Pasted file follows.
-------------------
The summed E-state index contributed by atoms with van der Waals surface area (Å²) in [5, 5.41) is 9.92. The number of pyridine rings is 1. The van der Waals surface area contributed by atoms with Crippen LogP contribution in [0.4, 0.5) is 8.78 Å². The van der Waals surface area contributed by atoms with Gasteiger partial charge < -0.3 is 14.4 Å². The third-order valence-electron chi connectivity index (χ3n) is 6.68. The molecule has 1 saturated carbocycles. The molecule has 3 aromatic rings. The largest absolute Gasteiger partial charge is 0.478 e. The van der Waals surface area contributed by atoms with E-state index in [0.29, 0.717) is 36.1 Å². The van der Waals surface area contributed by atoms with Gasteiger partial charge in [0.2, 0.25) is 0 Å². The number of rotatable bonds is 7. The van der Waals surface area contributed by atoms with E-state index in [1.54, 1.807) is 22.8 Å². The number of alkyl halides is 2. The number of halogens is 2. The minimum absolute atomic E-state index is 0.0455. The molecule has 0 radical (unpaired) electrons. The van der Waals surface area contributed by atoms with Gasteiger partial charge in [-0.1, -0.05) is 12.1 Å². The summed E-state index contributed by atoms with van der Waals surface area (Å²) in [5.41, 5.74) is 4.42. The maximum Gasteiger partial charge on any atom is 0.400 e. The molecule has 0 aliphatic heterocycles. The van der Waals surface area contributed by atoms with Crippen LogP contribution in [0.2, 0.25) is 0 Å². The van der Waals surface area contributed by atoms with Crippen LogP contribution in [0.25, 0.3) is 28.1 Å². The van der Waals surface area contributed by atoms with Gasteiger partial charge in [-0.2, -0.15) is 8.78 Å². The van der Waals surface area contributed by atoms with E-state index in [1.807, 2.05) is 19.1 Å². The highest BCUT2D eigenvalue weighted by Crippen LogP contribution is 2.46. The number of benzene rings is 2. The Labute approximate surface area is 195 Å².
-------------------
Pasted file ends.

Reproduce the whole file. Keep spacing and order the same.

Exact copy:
The summed E-state index contributed by atoms with van der Waals surface area (Å²) in [5, 5.41) is 9.92. The number of pyridine rings is 1. The van der Waals surface area contributed by atoms with Crippen LogP contribution in [0.4, 0.5) is 8.78 Å². The van der Waals surface area contributed by atoms with Gasteiger partial charge < -0.3 is 14.4 Å². The third-order valence-electron chi connectivity index (χ3n) is 6.68. The molecule has 1 saturated carbocycles. The molecule has 3 aromatic rings. The largest absolute Gasteiger partial charge is 0.478 e. The van der Waals surface area contributed by atoms with E-state index in [0.29, 0.717) is 36.1 Å². The van der Waals surface area contributed by atoms with Gasteiger partial charge in [0.2, 0.25) is 0 Å². The number of rotatable bonds is 7. The van der Waals surface area contributed by atoms with E-state index in [1.54, 1.807) is 22.8 Å². The number of alkyl halides is 2. The number of halogens is 2. The minimum absolute atomic E-state index is 0.0455. The molecule has 0 radical (unpaired) electrons. The van der Waals surface area contributed by atoms with Gasteiger partial charge in [-0.1, -0.05) is 12.1 Å². The summed E-state index contributed by atoms with van der Waals surface area (Å²) in [5.41, 5.74) is 4.42. The maximum Gasteiger partial charge on any atom is 0.400 e. The molecule has 0 aliphatic heterocycles. The van der Waals surface area contributed by atoms with Crippen LogP contribution in [0.2, 0.25) is 0 Å². The van der Waals surface area contributed by atoms with Crippen LogP contribution in [0.25, 0.3) is 28.1 Å². The van der Waals surface area contributed by atoms with Gasteiger partial charge in [-0.2, -0.15) is 8.78 Å². The van der Waals surface area contributed by atoms with E-state index in [1.807, 2.05) is 19.1 Å². The highest BCUT2D eigenvalue weighted by Crippen LogP contribution is 2.46. The number of benzene rings is 2. The Labute approximate surface area is 195 Å².